Self-Perception and Avoidance
“I know that was bad for me. But that was, after all, yesterday!”. When people know about something, but it has no emotional relevance, it is a massive avoidance strategy in terms of giving past experiences an appropriate meaning. In that case one uses the self-perception process in such a way that one splits off the emotional experiencing. People then ‘remember’ that they have experienced something terrible the day before, but they no longer have an ‘emotional’ relationship to it. It is just as if they, themselves, had not been there, and, therefore, as if it were not permitted for it to still play a role with others.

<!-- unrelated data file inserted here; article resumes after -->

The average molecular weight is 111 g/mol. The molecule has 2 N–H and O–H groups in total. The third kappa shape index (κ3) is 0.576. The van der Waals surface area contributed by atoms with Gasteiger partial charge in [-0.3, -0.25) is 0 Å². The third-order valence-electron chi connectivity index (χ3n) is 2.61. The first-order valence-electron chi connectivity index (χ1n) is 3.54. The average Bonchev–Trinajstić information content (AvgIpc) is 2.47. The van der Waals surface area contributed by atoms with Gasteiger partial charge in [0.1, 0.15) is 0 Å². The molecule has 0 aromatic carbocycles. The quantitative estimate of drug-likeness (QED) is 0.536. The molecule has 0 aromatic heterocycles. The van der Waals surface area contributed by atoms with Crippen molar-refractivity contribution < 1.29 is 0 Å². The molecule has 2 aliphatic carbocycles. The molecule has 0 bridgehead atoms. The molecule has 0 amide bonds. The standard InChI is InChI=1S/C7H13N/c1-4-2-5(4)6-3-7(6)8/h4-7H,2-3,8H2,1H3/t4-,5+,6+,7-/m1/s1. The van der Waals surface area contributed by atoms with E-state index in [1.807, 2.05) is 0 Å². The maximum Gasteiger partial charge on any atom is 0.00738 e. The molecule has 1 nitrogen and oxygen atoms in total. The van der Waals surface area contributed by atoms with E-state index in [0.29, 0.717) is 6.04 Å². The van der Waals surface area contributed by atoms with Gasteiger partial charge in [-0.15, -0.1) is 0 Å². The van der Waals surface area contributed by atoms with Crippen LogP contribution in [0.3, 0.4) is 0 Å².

Apart from this rather well-developed avoidance phenomenon, one must also name all those forms of dealing with oneself that chronically hinder one’s own feeling: always being in a rush or doing too much (hamster wheel) never allowing tranquillity and peace to arrive (permanent activity, even during one’s leisure time), always ensuring stimuli (consumption of media, computer games), devaluing feelings (“You and your feelings!”) and having to function (“I cannot afford to have feelings!”).